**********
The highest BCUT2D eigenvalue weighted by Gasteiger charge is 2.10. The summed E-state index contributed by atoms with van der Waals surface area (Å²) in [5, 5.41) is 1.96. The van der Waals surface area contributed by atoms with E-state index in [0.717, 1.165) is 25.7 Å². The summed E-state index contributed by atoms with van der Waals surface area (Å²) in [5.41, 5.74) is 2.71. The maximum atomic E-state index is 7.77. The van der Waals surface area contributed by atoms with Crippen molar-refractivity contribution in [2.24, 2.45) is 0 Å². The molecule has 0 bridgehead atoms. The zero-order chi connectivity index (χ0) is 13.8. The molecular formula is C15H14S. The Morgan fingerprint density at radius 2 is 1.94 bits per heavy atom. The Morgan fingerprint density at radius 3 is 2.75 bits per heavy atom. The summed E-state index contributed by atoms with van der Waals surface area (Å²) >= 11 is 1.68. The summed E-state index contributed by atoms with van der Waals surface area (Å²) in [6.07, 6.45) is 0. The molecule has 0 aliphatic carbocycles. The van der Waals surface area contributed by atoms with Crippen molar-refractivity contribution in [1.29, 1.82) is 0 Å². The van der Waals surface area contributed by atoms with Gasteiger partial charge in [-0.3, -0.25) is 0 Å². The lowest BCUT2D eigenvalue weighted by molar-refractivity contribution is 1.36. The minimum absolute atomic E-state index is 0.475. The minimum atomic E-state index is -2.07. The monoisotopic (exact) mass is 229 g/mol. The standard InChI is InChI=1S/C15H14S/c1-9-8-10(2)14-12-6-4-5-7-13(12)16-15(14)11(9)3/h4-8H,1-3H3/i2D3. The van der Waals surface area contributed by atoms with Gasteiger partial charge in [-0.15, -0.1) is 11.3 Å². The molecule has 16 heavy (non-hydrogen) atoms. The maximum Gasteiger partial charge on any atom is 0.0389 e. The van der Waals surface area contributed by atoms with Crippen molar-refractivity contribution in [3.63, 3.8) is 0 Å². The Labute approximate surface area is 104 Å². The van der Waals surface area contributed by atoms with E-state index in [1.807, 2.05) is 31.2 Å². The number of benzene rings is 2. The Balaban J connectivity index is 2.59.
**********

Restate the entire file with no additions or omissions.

The highest BCUT2D eigenvalue weighted by Gasteiger charge is 2.10. The summed E-state index contributed by atoms with van der Waals surface area (Å²) in [5, 5.41) is 1.96. The van der Waals surface area contributed by atoms with E-state index in [0.717, 1.165) is 25.7 Å². The summed E-state index contributed by atoms with van der Waals surface area (Å²) in [5.41, 5.74) is 2.71. The maximum atomic E-state index is 7.77. The van der Waals surface area contributed by atoms with Crippen molar-refractivity contribution in [2.24, 2.45) is 0 Å². The molecule has 0 bridgehead atoms. The zero-order chi connectivity index (χ0) is 13.8. The molecular formula is C15H14S. The Morgan fingerprint density at radius 2 is 1.94 bits per heavy atom. The Morgan fingerprint density at radius 3 is 2.75 bits per heavy atom. The summed E-state index contributed by atoms with van der Waals surface area (Å²) >= 11 is 1.68. The summed E-state index contributed by atoms with van der Waals surface area (Å²) in [6.07, 6.45) is 0. The molecule has 0 aliphatic carbocycles. The van der Waals surface area contributed by atoms with Crippen molar-refractivity contribution in [1.29, 1.82) is 0 Å². The van der Waals surface area contributed by atoms with Gasteiger partial charge in [-0.3, -0.25) is 0 Å². The lowest BCUT2D eigenvalue weighted by molar-refractivity contribution is 1.36. The minimum absolute atomic E-state index is 0.475. The minimum atomic E-state index is -2.07. The monoisotopic (exact) mass is 229 g/mol. The standard InChI is InChI=1S/C15H14S/c1-9-8-10(2)14-12-6-4-5-7-13(12)16-15(14)11(9)3/h4-8H,1-3H3/i2D3. The van der Waals surface area contributed by atoms with Gasteiger partial charge in [-0.15, -0.1) is 11.3 Å². The molecule has 16 heavy (non-hydrogen) atoms. The maximum Gasteiger partial charge on any atom is 0.0389 e. The van der Waals surface area contributed by atoms with Crippen molar-refractivity contribution in [3.63, 3.8) is 0 Å². The Labute approximate surface area is 104 Å². The van der Waals surface area contributed by atoms with E-state index in [1.807, 2.05) is 31.2 Å². The number of benzene rings is 2. The Balaban J connectivity index is 2.59.